What Should I Do On GRE Test Day? Image
Exams Know-how

What Should I Do On GRE Test Day?

Yocket Editorial Team
7 mins read

If you’re looking for tips to crack the GRE, do not read any further. This article is not about that but it's much more important. So, read anyway.

Okay, first off, let me just say that I gave the GRE twice. Not because I wasn’t happy with my scores, or because I had an extra 11 grand just lying around. It’s because I did something extremely stupid the first time. So, I am hoping that after you read this, you have a good laugh at my stupidity and then NOT do the same on your GRE or TOEFL or any exam, for that matter.

My GRE was on July 29. When you have a job till 7 in the evening, and you’re back home only at 8, it becomes a little difficult even thinking of studying. My mind came up with clever excuses daily to put off studying till the weekend:

  • Verbal practice? Hah! English toh hai. Ho jaayega!
  • Quant? Are you kidding me? That’s tenth standard maths. Ho jaayega!
  • No internet! Huh. Look at that. Too bad. Will have to study tomorrow. Ho jaayega yaar!

Of course, in the week before the test day, I came to my senses (sort of) and studied every possible minute, learning words like ‘impuissant’ and ‘quotidian’... stuff I’d never ever use in my life (not unlike trigonometry equations actually).

The morning of July 29, I was, weirdly enough, calm and composed - completely at odds with my neurotic-in-general personality. I woke up at 5 am, made myself a terrible egg sandwich, munched on it while thinking some more about words like ‘impuissant’ and ‘quotidian’, got ready and left the house at 6 am. I reached the centre much before time and found that a lot of people had reached too. I was with my dad, whose life’s mission is to make fun of everyone around him. Over sickeningly sweet chai from a nearby tea stall, we kept laughing at this one nerdy guy who was reading Barron’s GRE something with such concentration, like his life depended on it. At 7:30 am, I forced dad to leave and let me go for the test.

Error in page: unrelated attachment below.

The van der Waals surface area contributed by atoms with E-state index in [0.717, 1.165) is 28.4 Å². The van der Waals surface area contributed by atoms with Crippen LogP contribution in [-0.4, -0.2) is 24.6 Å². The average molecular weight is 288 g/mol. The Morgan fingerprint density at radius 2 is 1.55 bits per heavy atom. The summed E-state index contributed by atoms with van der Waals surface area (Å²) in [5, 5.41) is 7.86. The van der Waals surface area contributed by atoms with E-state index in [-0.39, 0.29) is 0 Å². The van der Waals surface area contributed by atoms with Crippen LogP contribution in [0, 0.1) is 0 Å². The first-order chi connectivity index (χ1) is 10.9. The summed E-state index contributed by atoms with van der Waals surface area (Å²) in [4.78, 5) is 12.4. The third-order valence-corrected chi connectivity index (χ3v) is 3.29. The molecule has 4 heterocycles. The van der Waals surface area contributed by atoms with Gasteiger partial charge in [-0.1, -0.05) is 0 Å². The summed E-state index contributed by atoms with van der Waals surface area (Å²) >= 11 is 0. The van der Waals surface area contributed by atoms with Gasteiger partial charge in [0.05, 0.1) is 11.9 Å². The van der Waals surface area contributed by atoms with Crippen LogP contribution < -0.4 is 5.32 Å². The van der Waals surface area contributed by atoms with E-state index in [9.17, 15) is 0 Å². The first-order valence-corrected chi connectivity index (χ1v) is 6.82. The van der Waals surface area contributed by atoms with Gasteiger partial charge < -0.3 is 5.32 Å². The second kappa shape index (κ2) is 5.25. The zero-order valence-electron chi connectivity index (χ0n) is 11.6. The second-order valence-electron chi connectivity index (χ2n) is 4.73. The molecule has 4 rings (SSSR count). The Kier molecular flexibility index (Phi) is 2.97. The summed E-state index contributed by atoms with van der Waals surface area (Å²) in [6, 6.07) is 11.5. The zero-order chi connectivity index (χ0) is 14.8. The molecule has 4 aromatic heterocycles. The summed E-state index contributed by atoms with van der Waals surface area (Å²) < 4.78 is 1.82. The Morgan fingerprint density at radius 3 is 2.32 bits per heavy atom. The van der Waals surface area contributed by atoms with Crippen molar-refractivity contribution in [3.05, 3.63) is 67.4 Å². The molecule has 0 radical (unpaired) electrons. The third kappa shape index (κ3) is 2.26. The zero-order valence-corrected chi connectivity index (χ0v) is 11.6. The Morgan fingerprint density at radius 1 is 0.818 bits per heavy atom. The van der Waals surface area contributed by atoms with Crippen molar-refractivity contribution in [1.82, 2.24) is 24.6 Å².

ETS website clearly states no cell phones are to be used during the test!

After endless checking of my passport and signature (“You have to sign exactly the way you have on your passport... this just won’t do! Sign again!”), and the sweatshirt I was wearing, I finally sat down for the test. Section 1,2,3... I went through them like nobody’s business. The screen then told me that I could take my ten minute break. So I ambled back to the waiting room, got my bag out of the locker, and sat down to eat the sandwich I had packed for myself. Right then, exactly at that moment, when I should’ve been thinking of words like ‘impuissant’ and ‘quotidian’ and minding my own friggin’ business, my brain decided to think: “How about calling up mom and dad and letting them know the first half was nice? Nice idea, haan?” So my brain thinks this, tells my hand to take my cell out and switch it on. The hand does what it’s told. And then the brain thinks another brilliant thought: “No, no, no, no... wait! I remember reading somewhere on the ETS website that no cell phones are to be used during the test! Put it back! Put it back! Right NOW!” The poor hand does what it’s told again.